Threat Management, Malware, Network Security

Terror Exploit Kit ditches carpet bombing techniques; attacks now more surgical

The Terror Exploit Kit is rapidly evolving, no longer bombarding victims with multiple exploits in scattershot fashion, but rather applying only the hacking tools that work best against a specific compromised machine, according to research from Cisco's Talos threat intelligence team.

Talos researchers observed the change in the kit's tactics after spotting a potentially compromised legitimate website that initially redirected visitors to a RIG EK landing page, before switching to a Terror EK land page one day later. This particular campaign, which infected victims with the Terdot.A/Zloader malware downloader, uncovered changes to the EK's repertoire and tactics.

"[Terror] has added further exploits and no longer carpet bombs the victim," Talos stated in a blog post published on Thursday. "Instead, it evaluates data regarding the victim's environment and then picks potentially successful exploits depending on the victim's operating system, patch level, browser version, and installed plugins. This makes it harder for an investigator to fully uncover which exploits they have."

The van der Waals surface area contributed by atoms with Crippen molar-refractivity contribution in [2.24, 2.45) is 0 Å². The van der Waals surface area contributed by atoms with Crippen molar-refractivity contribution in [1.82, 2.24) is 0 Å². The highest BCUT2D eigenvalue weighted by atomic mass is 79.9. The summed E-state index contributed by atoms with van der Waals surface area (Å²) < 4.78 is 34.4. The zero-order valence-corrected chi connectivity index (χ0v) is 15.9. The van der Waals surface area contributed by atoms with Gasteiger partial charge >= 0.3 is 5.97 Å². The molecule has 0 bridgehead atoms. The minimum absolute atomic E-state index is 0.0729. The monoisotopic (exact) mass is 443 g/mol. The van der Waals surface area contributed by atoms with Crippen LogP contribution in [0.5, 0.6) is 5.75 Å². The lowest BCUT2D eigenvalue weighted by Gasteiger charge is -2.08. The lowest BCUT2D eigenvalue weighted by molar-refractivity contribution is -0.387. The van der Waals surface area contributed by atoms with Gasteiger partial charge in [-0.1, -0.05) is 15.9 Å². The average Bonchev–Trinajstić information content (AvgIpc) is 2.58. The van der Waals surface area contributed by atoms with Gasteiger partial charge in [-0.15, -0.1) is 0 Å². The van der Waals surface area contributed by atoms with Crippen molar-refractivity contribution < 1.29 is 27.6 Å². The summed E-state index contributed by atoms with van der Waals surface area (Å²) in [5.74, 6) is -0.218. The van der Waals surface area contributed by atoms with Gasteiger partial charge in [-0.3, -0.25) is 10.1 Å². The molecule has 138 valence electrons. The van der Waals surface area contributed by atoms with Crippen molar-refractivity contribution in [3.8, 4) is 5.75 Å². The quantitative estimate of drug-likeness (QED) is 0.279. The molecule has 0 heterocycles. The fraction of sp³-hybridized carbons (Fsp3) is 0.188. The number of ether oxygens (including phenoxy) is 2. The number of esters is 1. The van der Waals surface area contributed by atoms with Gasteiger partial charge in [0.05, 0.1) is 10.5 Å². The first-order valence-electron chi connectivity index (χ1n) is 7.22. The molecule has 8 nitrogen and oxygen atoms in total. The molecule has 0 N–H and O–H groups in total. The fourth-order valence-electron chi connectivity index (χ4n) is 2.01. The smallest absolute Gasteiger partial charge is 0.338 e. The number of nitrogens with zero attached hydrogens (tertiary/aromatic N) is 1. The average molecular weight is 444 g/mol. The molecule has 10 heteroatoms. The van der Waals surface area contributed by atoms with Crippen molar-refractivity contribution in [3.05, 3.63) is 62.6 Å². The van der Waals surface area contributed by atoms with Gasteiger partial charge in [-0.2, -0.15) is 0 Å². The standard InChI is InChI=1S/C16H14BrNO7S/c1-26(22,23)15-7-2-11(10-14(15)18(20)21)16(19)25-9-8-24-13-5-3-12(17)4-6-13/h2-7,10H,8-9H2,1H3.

Leveraging the Microsoft Internet Explorer 6-10 vulnerability CVE-2013-2551 – a use-after-free condition that can be leveraged by a specially crafted web page to remotely execute code – the exploit page uses obfuscated Javascript code to probe a victim's machine and learn more about its environment, Talos reports. This includes version information about browser plug-ins for ActiveX, Flash, PDF reader, Java, Silverlight, QuickTime, and other programs.

Based on what it discovers, the malicious site delivers relevant exploits that will capitalize on the affected computer's vulnerabilities.

"We have seen that the exploit kit market is experiencing an ongoing change," the blog post states. "Big players in this market disappear while new ones show up. The new players are fighting for customers by constantly improving they quality and techniques. They modify these techniques on an ongoing basis to improve their capability to bypass security tools."

Bradley Barth

As director of multimedia content strategy at CyberRisk Alliance, Bradley Barth develops content for online conferences, webcasts, podcasts video/multimedia projects — often serving as moderator or host. For nearly six years, he wrote and reported for SC Media as deputy editor and, before that, senior reporter. He was previously a program executive with the tech-focused PR firm Voxus. Past journalistic experience includes stints as business editor at Executive Technology, a staff writer at New York Sportscene and a freelance journalist covering travel and entertainment. In his spare time, Bradley also writes screenplays.

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